See Matter of G-, 6 I&N Dec. 9 (BIA 1953), superseded on other grounds by Matter of F-M-, 7 I&N Dec. 420 (BIA 1957). See 9 FAM 40.63(http://www.state.gov/documents/organization/87010.pdf)Note 4.2(http://www.state.gov/documents/organization/87011.pdf), Interpretation of the Term “Misrepresentation,” Differentiation Between Misrepresentation and Failure to Volunteer Information.

26. [^] 

 See Fedorenko v. United States, 449 U.S. 490 (1981).

27. [^] 

 It is the applicant’s burden to establish that he or she is not inadmissible. See INA 291(http://www.uscis.gov/ilink/docView/SLB/HTML/SLB/0-0-0-1/0-0-0-29/0-0-0-9611.html). See Matter of Arthur, 16 I&N Dec. 558 (BIA 1978).

28. [^] 

 See 9 FAM 40.63(http://www.state.gov/documents/organization/87010.pdf), Note 5.2(http://www.state.gov/documents/organization/87011.pdf), Interpretation of Term “Willfully,” Misrepresentation is Alien's Responsibility. For more information on factors the officer should consider when determining whether a person is capable of exercising judgment and committing intentional acts, see Subsection 5, Misrepresentations by Minors (Under 18) or those who are Mentally Incompetent [8 USCIS-PM J.3(D)(5)(http://www.uscis.gov/policymanual/HTML/PolicyManual-Volume8-PartJ-Chapter3.html#S-D-5)].

29. [^] 

 See Matter of R-R-, 3 I&N Dec. 823 (BIA 1949). See Matter of M-, 9 I&N Dec. 118 (BIA 1960) (also cited by Matter of R-S-J-, 22 I&N Dec. 863 (BIA 1999)). 

30. [^] 

 “If the witness withdraws the false testimony of his own volition and without delay, the false statement and its withdrawal may be found to constitute one inseparable incident out of which an intention to deceive cannot rightly be drawn.” See Llanos-Senarrilos v. United States, 177 F.2d 164, 165 (9th Cir. 1949). See Matter of R-R-, 3 I&N Dec. 823 (BIA 1949). See Matter of Namio, 14 I&N Dec. 412 (BIA 1973), referring to Matter of M-, 9 I&N Dec. 118 (BIA 1960) and Llanos-Senarrilos v. United States, 177 F.2d 164 (9th Cir. 1949).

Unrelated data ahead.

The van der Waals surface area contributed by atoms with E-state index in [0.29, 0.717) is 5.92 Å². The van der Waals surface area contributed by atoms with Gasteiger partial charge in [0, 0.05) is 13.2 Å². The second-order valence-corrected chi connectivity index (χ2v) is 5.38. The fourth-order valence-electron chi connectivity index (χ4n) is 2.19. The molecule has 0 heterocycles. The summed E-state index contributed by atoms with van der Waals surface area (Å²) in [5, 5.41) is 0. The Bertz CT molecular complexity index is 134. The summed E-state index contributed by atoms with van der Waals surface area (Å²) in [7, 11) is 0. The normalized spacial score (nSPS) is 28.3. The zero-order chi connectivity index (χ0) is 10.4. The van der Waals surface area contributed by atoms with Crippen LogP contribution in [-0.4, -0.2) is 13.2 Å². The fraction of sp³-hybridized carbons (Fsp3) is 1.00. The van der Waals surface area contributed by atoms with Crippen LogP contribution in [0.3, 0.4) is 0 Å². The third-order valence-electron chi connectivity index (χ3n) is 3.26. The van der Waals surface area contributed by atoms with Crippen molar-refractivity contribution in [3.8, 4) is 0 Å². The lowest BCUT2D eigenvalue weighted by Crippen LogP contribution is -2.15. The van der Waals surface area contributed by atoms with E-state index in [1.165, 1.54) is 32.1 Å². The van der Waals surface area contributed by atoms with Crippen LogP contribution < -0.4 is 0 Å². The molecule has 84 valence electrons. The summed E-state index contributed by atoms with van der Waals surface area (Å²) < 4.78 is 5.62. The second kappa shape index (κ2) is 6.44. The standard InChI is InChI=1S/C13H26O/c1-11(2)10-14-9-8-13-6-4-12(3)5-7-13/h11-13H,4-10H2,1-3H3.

31. [^] 

 See Matter of Namio, 14 I&N Dec. 412 (BIA 1973).

32. [^] 

 See Matter of Namio, 14 I&N Dec. 412 (BIA 1973).

33. [^] 

 See Llanos-Senarrilos v. United States, 177 F.2d 164, 165 (9th Cir. 1949).

34. [^] 

 Officers may consult with field office leadership and Office of Chief Counsel for further assistance as needed to determine whether an applicant’s misrepresentation is material.

35. [^] 

 See Kungys v. United States, 485 U.S. 759, 770 (1988) (proceeding to revoke a person’s naturalization).

36. [^] 

 See Fedorenko v. United States, 449 U.S. 490 (1981) (visa applicant who failed to disclose that he had been an armed guard at a concentration camp made a false statement that was material and is therefore inadmissible because disclosure of true facts would have made applicant ineligible for a visa). 

37. [^] 

 See Matter of S- and B-C-, 9 I&N Dec. 436, 447-49 (A.G. 1961), accord. Matter of Bosuego, 17 I&N Dec. 125 (BIA 1980). See Matter of Ng, 17 I&N Dec. 536 (BIA 1980)See Said v. Gonzales, 488 F.3d 668 (5th Cir. 2007) (though the court never reaches the issue, it is discussed).

38. [^] 

 See Matter of Martinez-Lopez, 10 I&N Dec. 409 (BIA 1964) (submission of a forged job offer in the United States was not material when the applicant was not otherwise inadmissible as a person likely to become a public charge). See Matter of Mazar, 10 I&N Dec. 79 (BIA 1962) (no materiality in the nondisclosure of membership in the Communist Party since the membership was involuntary and would not have resulted in a determination of inadmissibility).

39. [^] 

 See Matter of S- and B-C-, 9 I&N Dec. 436, 448 (A.G. 1961). 

40. [^] 

 See Matter of S- and B-C-, 9 I&N Dec. 436, 449 (A.G. 1961). As noted above, a harmless misrepresentation may still be taken into account when considering whether a benefit is warranted as a matter of discretion.

41. [^] 

 See Matter of S- and B-C-, 9 I&N Dec. 436 (A.G. 1961). 

42. [^] 

 See Matter of Y-G-, 20 I&N Dec. 794, 796 (BIA 1994).

43. [^] 

 See Matter of Y-G-, 20 I&N Dec. 794 (BIA 1994). See Matter of L-L-, 9 I&N Dec. 324 (BIA 1961).

44. [^] 

 See 8 USCIS-PM J.2(B)(http://www.uscis.gov/policymanual/HTML/PolicyManual-Volume8-PartJ-Chapter2.html#S-B).

45. [^] 

 See Matter of G-G, 7 I&N Dec. 161 (BIA 1956). See Matter of Kai Hing Hui, 15 I&N Dec. 288 (BIA 1975). 

46. [^] 

 For a comparison of the elements required for a finding of fraud and a finding of willful misrepresentation, see Chapter 2, Overview of Fraud and Willful Misrepresentation, Section D, Comparing Fraud and Willful Misrepresentation [8 USCIS-PM J.2(D)(http://www.uscis.gov/policymanual/HTML/PolicyManual-Volume8-PartJ-Chapter2.html#S-D)].